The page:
Middle Schools : Kentucky : A Head Start on the Future
SCHOOL OFFICIALS IN KENTUCKY HAVEbegun preparing students for the 21st century by bringing one oftheir own systems out of the last millennium.
Kentucky's Individual Learning Plan (ILP) is an online version of the state's Individual Graduation Plan, the education planner students used to complete with paper and pen at the end of the eighth grade. The new program, launched in 2006, not only computerizes the process but also starts it two years earlier, in the sixth grade. Through the ILP, run by Toronto-based Career Cruising, a developer of online career guidance resources, students lay out and begin to move toward their future goals, receiving guidance from both educators and parents. Students can review, modify, and add to the plan as they pass through middle and high school, and it enables them to see a closer connection between their coursework and the world that awaits them. The ILP also helps schools and districts plan educational programs and opportunities to meet the needs and interests of their students.
Lorry Beth Wilson, the ILP administrator for Ballard County Schools, says the system fits with how students like to handle content. "The students enjoy putting information in the program," she says. "It's what they are used to doing in the digital age. The paper copy does not fit into their learning and working style."
Students have many features at their disposal in the ILP, such as Career Matchmaking; Resume Builder; Goals and Plans; Activities and Experiences; Awards and Recognitions; and Education Planner. They also receive the benefits of GoHigher KY, a website where students can explore how to plan for and pay for college, as well as browse different schools. Together, these components create an easily accessible digital portfolio of the student's educational accomplishments and ambitions. Ultimately, the system makes students better prepared for dealing with the pressures of applying to college.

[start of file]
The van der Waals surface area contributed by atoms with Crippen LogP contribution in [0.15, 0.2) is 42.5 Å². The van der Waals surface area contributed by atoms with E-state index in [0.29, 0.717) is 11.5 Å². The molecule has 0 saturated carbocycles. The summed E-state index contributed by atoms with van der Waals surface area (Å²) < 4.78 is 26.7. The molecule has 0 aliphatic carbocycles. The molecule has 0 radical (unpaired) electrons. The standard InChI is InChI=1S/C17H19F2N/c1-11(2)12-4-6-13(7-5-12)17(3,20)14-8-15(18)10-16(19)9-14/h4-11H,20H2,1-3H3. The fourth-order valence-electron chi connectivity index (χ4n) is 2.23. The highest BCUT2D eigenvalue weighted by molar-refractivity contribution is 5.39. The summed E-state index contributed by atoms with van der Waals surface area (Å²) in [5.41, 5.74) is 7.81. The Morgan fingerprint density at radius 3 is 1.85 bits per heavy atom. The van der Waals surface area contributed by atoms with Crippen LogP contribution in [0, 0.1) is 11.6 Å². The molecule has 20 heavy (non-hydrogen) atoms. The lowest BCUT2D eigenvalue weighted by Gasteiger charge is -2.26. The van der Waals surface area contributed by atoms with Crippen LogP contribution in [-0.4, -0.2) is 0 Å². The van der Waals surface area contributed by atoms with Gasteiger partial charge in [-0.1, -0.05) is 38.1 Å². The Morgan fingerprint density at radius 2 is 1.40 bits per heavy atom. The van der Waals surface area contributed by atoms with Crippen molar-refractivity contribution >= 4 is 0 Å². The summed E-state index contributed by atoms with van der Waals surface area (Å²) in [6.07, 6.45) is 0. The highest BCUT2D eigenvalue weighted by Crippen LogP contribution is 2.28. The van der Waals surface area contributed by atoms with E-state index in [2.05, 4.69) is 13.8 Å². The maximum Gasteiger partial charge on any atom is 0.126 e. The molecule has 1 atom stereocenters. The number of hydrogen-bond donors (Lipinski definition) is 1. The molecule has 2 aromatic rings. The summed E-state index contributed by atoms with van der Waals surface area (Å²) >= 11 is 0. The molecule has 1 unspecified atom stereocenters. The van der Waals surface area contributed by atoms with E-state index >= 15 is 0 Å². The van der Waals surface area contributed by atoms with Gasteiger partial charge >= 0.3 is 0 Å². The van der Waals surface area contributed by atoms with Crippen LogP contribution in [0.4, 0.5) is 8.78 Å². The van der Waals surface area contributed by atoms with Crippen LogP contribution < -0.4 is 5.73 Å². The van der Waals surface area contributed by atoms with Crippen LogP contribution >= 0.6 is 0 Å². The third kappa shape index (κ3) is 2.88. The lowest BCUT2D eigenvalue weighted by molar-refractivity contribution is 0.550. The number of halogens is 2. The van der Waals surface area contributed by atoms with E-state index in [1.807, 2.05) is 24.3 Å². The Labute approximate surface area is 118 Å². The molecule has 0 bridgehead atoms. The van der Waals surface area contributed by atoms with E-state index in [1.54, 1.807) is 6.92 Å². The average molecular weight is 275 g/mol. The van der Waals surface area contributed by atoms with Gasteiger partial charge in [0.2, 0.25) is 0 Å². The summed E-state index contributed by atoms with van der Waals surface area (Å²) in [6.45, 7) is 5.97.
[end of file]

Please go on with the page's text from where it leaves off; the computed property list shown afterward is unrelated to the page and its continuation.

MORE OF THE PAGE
The Kentucky Board of Education has taken a major step to make sure that schools are implementing the program. In 2006, the board amended the state's high school graduation requirements to include the ILP, beginning with the graduating class of 2012. Dozens of middle and high schools in the state were introduced to the new electronic format when it launched two years ago, and many more this year.
By having students begin developing their ILPs when they have just entered middle school rather than when they're on the verge of leaving it, the state hopes to get them and their parents talking sooner about what they want from their education. Linda Pittenger, former director of the Kentucky Department of Education's Division of Secondary and Virtual Learning, emphasizes that the ILP is not designed to give students concrete ideas about what they should do with their lives.
"This is not about looking at every sixth-grader and saying, 'Okay, what are you going to be when you grow up?'" she says. "This is about [getting] students and their parents to begin talking about the purpose of education, what their goals are going to be, that high school is important, and that it is important to get ready for high school.
"The most important thing is to make sure no child is cut off from the opportunity to go to college. That happens to too many kids."
David Couch is the K-12 CIO for the Kentucky Department ofEducation.
This article originally appeared in the 07/01/2008 issue of THE Journal.